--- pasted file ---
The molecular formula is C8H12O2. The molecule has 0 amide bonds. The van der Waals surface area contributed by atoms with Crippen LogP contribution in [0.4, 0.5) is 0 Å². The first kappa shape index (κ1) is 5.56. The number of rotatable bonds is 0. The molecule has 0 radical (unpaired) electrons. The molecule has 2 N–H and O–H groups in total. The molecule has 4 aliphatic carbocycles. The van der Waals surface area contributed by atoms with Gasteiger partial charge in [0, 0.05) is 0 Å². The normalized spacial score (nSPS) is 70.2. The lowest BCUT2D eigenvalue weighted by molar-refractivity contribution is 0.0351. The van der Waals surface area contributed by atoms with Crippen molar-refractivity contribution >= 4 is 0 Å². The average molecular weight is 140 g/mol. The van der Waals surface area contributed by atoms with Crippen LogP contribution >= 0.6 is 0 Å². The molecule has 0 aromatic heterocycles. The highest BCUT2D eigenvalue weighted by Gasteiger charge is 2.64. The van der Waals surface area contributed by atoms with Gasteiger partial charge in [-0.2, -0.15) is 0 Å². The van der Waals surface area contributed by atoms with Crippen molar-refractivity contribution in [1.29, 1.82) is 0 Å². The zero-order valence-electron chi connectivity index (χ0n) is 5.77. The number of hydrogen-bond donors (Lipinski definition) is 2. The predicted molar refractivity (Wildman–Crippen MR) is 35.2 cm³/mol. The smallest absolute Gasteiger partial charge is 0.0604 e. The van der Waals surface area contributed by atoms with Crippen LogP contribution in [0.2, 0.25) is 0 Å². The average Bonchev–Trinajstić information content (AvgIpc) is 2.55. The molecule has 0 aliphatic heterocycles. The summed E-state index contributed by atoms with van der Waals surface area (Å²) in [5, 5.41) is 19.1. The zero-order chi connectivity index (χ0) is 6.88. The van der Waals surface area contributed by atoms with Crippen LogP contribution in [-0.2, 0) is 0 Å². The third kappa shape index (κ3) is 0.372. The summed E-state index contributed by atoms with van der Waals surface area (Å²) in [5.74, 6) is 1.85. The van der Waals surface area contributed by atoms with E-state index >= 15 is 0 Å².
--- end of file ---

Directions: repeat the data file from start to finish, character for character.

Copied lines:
The molecular formula is C8H12O2. The molecule has 0 amide bonds. The van der Waals surface area contributed by atoms with Crippen LogP contribution in [0.4, 0.5) is 0 Å². The first kappa shape index (κ1) is 5.56. The number of rotatable bonds is 0. The molecule has 0 radical (unpaired) electrons. The molecule has 2 N–H and O–H groups in total. The molecule has 4 aliphatic carbocycles. The van der Waals surface area contributed by atoms with Gasteiger partial charge in [0, 0.05) is 0 Å². The normalized spacial score (nSPS) is 70.2. The lowest BCUT2D eigenvalue weighted by molar-refractivity contribution is 0.0351. The van der Waals surface area contributed by atoms with Crippen molar-refractivity contribution >= 4 is 0 Å². The average molecular weight is 140 g/mol. The van der Waals surface area contributed by atoms with Crippen LogP contribution >= 0.6 is 0 Å². The molecule has 0 aromatic heterocycles. The highest BCUT2D eigenvalue weighted by Gasteiger charge is 2.64. The van der Waals surface area contributed by atoms with Gasteiger partial charge in [-0.2, -0.15) is 0 Å². The van der Waals surface area contributed by atoms with Crippen molar-refractivity contribution in [1.29, 1.82) is 0 Å². The zero-order valence-electron chi connectivity index (χ0n) is 5.77. The number of hydrogen-bond donors (Lipinski definition) is 2. The predicted molar refractivity (Wildman–Crippen MR) is 35.2 cm³/mol. The smallest absolute Gasteiger partial charge is 0.0604 e. The van der Waals surface area contributed by atoms with Crippen LogP contribution in [0.2, 0.25) is 0 Å². The average Bonchev–Trinajstić information content (AvgIpc) is 2.55. The molecule has 0 aliphatic heterocycles. The summed E-state index contributed by atoms with van der Waals surface area (Å²) in [5, 5.41) is 19.1. The zero-order chi connectivity index (χ0) is 6.88. The van der Waals surface area contributed by atoms with Crippen LogP contribution in [-0.2, 0) is 0 Å². The third kappa shape index (κ3) is 0.372. The summed E-state index contributed by atoms with van der Waals surface area (Å²) in [5.74, 6) is 1.85. The van der Waals surface area contributed by atoms with E-state index >= 15 is 0 Å².